Regular readers know that I’m pretty health conscious, especially when it comes to food choices. It’s very important to me to provide healthy, nutritious meals for my family full of good things like protein, fiber, vitamins, and minerals, and at the same time minimize sugar, sodium, and unhealthy fats. With food allergies and sensitivities in the family, I have to be extra conscientious about the foods and products I buy.
The best way to do all that? By reading through all the ingredients and checking the Nutrition Facts tables on every packaged food item I buy.
Last week, Tee and I joined a group of fellow bloggers and their kids at Save On Foods for a special Focus on the Facts event, hosted by Kristina Matisic from The Shopping Bags. It might be a little off topic, but I have to say Kristina was just so approachable and friendly, especially with the kids. She’s good people!
Anyway, our mission was to learn how best to use the Nutrition Facts table found on every packaged food in Canada, and then to share that with our readers!
All the info you need to make informed food choices is right there on the label. When you’re grocery shopping, you can easily compare the Nutrition Facts tables on two or more products to choose the item with the best nutritional profile to suit your family’s needs. Just follow these three easy steps:
- Step 1: Start with the serving size to make sure you’re comparing equal amounts.
- Step 2: Use the % Daily Value. A simple rule of thumb is that less than 5% DV is considered a little, more than 15% DV is a lot.
- Step 3: Look at a nutrient. Look for foods high in protein, fiber, vitamin A, calcium, and iron, and foods low in sugar, sodium, and trans fats.
While at the Focus on the Facts event, we formed blogger teams and went hunting for products to compare so we could all familiarize ourselves with the three steps. The regular shoppers looked a bit baffled as our unwieldy group of four adults and a passel of kids roamed up and down the aisles discussing which cereals and pasta sauces to take back, but we were on a fact finding mission!
We brought back our finds and took turns filling in the giant Nutrition Facts boards. Then we went through the steps.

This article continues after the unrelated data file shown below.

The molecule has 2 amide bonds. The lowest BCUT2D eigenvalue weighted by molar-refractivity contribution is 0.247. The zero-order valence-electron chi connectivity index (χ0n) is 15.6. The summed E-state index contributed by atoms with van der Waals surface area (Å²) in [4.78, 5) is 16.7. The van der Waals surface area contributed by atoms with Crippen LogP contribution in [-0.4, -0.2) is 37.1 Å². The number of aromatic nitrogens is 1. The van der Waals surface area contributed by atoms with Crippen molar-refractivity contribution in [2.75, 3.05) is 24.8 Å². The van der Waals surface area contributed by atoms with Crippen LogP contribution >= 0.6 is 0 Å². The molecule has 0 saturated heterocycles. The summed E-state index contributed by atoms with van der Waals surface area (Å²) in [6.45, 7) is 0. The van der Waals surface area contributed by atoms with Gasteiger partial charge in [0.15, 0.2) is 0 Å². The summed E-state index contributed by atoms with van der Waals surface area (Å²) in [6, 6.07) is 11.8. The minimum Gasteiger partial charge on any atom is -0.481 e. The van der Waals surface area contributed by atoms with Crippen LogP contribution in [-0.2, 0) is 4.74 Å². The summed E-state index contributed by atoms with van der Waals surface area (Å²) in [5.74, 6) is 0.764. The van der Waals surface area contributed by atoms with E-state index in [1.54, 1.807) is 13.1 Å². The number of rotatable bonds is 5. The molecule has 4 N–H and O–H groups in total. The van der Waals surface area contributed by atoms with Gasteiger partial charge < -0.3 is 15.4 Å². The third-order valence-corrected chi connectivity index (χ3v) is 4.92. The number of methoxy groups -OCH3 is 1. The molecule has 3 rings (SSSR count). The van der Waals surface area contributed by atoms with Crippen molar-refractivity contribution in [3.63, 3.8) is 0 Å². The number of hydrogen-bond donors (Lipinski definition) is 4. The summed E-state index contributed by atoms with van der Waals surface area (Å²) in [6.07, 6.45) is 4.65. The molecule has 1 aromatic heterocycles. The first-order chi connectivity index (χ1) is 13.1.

In our example above,
- The serving sizes were both 3/4 cups which made things easy to compare.
- We checked the % Daily Values for key nutrients like fat, sodium, sugar, protein, and iron.
- We determined that the Cheerios had more fat than the Nature’s Path cereal, but at only 6% Daily Value it was well below our 15% “high” threshold. Sodium was comparable at 7% and 9%. The Cheerios had twice as much sugar (hmm) and the same amount of protein (low for both), but the biggest difference was in the % Daily Value for iron. The Nature’s Path cereal contained a low 2% Daily Value, compared to the Cheerios with a whopping 30%.
I loved that this was a family event with the kids just as involved as the adults. As parents, it’s our job to prepare our kids for independence, and part of that is teaching them how to make healthy food choices. Getting kids used to reading the Nutrition Facts table is a fantastic start!
In fact, as soon we got home from Focus on the Facts, Tee immediately raided the pantry for items on which to practice reading the Nutrition Facts tables (with her Sherlock hat and magnifying glass of course).
And when we went grocery shopping this weekend, Tee was excited about being given the responsibility of comparing the Nutrition Facts tables on soup and chicken stock and telling me which items had the least sodium. The next time you go grocery shopping, put your kids to some detective work too!
Visit the Nutrition Facts webpage to learn more and test your knowledge daily for a chance to win a $300 grocery card!
Disclosure: This conversation was sponsored by Food & Consumer Products of Canada (FCPC), Health Canada, Retail Council of Canada (RCC), and the Canadian Federation of Independent Grocers (CFIG). Nevertheless, all opinions expressed are completely honest and my own, based on my personal experience. Your experience may differ.